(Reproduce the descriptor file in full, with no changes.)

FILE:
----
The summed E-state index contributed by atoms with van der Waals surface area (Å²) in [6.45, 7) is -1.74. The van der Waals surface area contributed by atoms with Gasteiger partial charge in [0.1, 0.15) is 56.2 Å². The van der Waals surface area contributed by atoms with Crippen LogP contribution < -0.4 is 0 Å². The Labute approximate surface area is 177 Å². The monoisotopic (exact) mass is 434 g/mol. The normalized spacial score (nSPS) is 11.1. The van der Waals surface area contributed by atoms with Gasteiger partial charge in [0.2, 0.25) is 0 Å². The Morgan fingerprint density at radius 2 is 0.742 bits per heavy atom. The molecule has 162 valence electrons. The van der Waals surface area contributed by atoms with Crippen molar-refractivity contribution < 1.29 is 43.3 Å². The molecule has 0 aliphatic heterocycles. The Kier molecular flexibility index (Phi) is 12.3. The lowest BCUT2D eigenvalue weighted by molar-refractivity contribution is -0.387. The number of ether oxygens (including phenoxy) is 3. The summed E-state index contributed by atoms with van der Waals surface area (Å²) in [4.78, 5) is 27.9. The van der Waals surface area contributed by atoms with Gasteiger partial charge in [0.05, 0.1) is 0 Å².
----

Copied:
The summed E-state index contributed by atoms with van der Waals surface area (Å²) in [6.45, 7) is -1.74. The van der Waals surface area contributed by atoms with Gasteiger partial charge in [0.1, 0.15) is 56.2 Å². The van der Waals surface area contributed by atoms with Crippen LogP contribution < -0.4 is 0 Å². The Labute approximate surface area is 177 Å². The monoisotopic (exact) mass is 434 g/mol. The normalized spacial score (nSPS) is 11.1. The van der Waals surface area contributed by atoms with Gasteiger partial charge in [0.2, 0.25) is 0 Å². The Morgan fingerprint density at radius 2 is 0.742 bits per heavy atom. The molecule has 162 valence electrons. The van der Waals surface area contributed by atoms with Crippen molar-refractivity contribution < 1.29 is 43.3 Å². The molecule has 0 aliphatic heterocycles. The Kier molecular flexibility index (Phi) is 12.3. The lowest BCUT2D eigenvalue weighted by molar-refractivity contribution is -0.387. The number of ether oxygens (including phenoxy) is 3. The summed E-state index contributed by atoms with van der Waals surface area (Å²) in [4.78, 5) is 27.9. The van der Waals surface area contributed by atoms with Gasteiger partial charge in [0.05, 0.1) is 0 Å².